The scientific program comprises various styles of presentations and sessions, each offering a unique opportunity to amass new and important scientific information. Descriptions of the presentation and session types appear below.
The Bernard Fields Lecture, named in tribute to the exemplary work of the esteemed microbiologist and virologist Bernard Fields, is given during the Opening Session, usually by a basic scientist recognized for his or her important and relevant contributions to the fields of virology and viral pathogenesis.
The N’Galy-Mann Lecture recognizes an HIV/AIDS researcher for his or her important and relevant work in the fields of epidemiology or clinical research. The Lecture is named in honor of Drs Bosenge N’Galy and Jonathan Mann for their crucial, pioneering work in HIV science in Africa. The N’Galy-Mann Lecture is part of the Opening Session.
A Keynote Lecture may also be scheduled during the Opening Session and is given by a well-known and respected individual who offers insight into any of a wide range of issues (eg, social, political, or financial matters) that affect the global HIV pandemic.
The Martin Delaney Presentation honors the pioneering HIV/AIDS activist Martin Delaney (1945-2009) and is held annually during the workshops for New Investigators, International Investigators, and Community Educators in. It recognizes the important contributions of community advocacy and engagement to research.
Educational workshops are presented before the opening session on the first day of CROI. Recent workshops include:
- Program Committee Workshop for New Investigators and Trainees: Directed toward new investigators (both international and domestic) and trainees (eg, undergraduate students, graduate students, postdoctoral fellows, and physician fellows). This workshop is typically held in the morning with no other sessions running concurrently, and is open to all attendees. The workshop content includes the current state-of-the-art of selected areas of HIV basic and clinical research, as well as an overview of the major themes to be presented at CROI
- Clinical Trial Design and Analysis: Directed toward clinicians and scientists who are interested in designing or interpreting clinical and epidemiological studies
- Frontiers in Laboratory Science: Directed toward investigators and clinicians interested in learning about technological and conceptual developments in life sciences that are influencing HIV research or hold significant potential for research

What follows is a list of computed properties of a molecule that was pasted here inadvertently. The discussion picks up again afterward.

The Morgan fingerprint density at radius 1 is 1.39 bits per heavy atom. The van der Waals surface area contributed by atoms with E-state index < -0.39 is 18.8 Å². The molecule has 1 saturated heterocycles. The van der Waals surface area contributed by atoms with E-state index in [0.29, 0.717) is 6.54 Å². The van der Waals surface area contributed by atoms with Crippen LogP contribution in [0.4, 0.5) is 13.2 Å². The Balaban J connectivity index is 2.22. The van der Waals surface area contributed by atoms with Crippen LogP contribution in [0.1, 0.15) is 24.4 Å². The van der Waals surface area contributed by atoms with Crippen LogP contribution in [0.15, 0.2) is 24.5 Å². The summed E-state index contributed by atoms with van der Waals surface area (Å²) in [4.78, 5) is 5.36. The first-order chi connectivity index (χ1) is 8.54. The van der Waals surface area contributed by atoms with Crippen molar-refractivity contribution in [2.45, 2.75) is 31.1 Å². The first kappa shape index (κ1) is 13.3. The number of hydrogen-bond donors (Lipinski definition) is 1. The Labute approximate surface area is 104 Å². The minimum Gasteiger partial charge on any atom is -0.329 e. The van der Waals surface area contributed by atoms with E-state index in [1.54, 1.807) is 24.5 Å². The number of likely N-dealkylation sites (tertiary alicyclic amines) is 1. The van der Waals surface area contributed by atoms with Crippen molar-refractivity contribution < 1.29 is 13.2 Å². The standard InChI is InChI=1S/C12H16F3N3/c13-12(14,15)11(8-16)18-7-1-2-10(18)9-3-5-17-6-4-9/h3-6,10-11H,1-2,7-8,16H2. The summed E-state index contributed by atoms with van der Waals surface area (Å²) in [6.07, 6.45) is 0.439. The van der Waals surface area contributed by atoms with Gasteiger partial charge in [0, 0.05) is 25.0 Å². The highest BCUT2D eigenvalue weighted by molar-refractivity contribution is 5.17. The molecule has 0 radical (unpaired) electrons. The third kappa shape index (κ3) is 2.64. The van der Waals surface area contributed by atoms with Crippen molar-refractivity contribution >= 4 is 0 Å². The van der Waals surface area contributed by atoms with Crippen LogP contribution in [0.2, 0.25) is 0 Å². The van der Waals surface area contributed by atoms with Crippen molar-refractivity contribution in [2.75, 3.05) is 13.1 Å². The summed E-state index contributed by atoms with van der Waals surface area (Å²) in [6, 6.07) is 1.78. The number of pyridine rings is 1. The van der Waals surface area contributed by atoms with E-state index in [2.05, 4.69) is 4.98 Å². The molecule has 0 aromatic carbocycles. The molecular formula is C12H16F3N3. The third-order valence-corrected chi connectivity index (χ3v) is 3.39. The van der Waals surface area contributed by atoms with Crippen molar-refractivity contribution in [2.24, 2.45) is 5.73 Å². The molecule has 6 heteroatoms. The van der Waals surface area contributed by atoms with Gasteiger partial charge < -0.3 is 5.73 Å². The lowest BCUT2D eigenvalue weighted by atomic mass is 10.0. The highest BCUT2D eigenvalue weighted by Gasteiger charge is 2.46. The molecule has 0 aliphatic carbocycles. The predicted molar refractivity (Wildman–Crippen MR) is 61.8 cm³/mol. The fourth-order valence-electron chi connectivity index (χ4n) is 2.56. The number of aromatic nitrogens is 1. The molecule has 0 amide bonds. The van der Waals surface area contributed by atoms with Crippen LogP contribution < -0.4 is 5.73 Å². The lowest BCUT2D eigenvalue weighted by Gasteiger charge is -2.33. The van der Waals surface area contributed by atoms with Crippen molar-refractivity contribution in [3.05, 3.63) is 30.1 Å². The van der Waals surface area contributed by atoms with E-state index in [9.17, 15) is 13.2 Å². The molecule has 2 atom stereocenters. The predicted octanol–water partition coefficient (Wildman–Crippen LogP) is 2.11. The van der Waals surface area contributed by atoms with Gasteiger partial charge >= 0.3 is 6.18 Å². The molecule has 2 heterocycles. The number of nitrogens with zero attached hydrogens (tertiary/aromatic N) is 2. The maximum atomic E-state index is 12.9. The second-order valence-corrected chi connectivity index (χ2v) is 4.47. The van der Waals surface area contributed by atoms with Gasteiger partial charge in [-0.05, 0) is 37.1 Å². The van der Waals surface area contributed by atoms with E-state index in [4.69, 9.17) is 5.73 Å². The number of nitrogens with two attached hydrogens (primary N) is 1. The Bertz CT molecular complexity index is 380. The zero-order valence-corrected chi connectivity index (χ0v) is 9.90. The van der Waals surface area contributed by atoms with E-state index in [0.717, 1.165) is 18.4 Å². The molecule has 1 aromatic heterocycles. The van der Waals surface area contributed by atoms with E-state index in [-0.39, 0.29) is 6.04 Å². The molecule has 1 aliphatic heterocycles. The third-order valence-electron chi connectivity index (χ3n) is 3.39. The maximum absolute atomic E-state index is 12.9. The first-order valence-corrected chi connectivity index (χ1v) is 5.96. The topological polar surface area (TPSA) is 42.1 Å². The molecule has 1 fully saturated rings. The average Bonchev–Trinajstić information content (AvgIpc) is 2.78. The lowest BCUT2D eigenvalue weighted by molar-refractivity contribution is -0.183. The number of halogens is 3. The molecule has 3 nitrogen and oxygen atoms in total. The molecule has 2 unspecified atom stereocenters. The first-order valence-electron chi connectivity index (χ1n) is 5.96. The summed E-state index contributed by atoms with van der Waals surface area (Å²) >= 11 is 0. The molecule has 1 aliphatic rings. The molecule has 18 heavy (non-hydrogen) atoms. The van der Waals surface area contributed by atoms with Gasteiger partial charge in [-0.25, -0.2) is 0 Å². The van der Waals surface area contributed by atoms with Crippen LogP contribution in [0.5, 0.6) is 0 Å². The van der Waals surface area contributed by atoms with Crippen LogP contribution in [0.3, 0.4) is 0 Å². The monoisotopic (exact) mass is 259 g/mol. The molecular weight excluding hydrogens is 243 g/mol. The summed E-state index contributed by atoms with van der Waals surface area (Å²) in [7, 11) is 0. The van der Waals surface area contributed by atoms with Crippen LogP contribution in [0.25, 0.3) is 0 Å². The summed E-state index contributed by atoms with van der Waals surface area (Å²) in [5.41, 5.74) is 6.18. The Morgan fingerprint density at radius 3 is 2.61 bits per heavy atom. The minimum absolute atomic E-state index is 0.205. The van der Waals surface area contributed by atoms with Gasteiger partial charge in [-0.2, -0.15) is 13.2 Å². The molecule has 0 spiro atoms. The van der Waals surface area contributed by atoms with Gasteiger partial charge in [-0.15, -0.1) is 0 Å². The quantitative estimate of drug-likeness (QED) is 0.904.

- Interactive Case-Based Workshop on Hepatitis: Directed toward persons interested in the management of hepatitis virus
The Plenary Lectures are a balance of clinical- and basic-science presentations given by leading authorities in the field of HIV science. There are 6 30-minute Plenary Lectures scheduled over 3 days (2 each day). Sessions will not be run parallel to the Plenary Lectures, so the selection of relevant topics and excellent speakers is particularly important.
Two-hour Symposia include 4 state-of-the-art talks. Symposia are scheduled on each day of CROI. Speakers are provided 20 to 23 minutes to present and 5 minutes for questions and answers.
Select abstract submissions will be presented during Oral Abstract Sessions generally lasting for 2 hours. Speakers will present their peer-reviewed research in a specific topic area, and presentations will be moderated by experts in the field. Oral Abstract Sessions allow 10 minutes for individual presentation followed by 5 minutes for questions and answers. Several Oral Abstract Sessions are held concurrently each day of CROI, and are organized by topic to avoid conflicting sessions (4 sessions are scheduled for midmorning on each day). Additional Oral Abstract Sessions may be scheduled to run parallel to symposia when necessary. A Scientific Overview may be included in an Oral Abstract Session, as appropriate, or a moderator may provide a brief translational summary at the close of a session. A co-moderator will also be on hand to facilitate audience questions.
Interactive and scientifically fun sessions in a mixture of lively formats such as debates, point-counterpoint discussions, brief talks with expert panel discussions, and “Rapid Fire” sessions: 4 or 5 short (5 mins) presentations by experts in the field.
The majority of scientific information at CROI will be presented in the form of Poster Abstract Sessions. Presenters of Poster Abstracts who attend CROI in-person will be assigned to stand at their respective boards, organized by topic, on one of the three conference days. All posters will be available for viewing throughout the conference in the poster hall and in an electronic format on the CROI website and mobile app (access is restricted to registered CROI attendees during the conference). For more information, see the Poster Presenters page.
Vitally important information will be considered for Late-Breaker Abstract presentations. Data analyzed after the general abstract submission deadline should not be submitted as a late-breaker unless they meet a high threshold of scientific merit. The selection criteria are much more rigorous than for general abstracts, and only about 5% of late-breaking abstracts are accepted.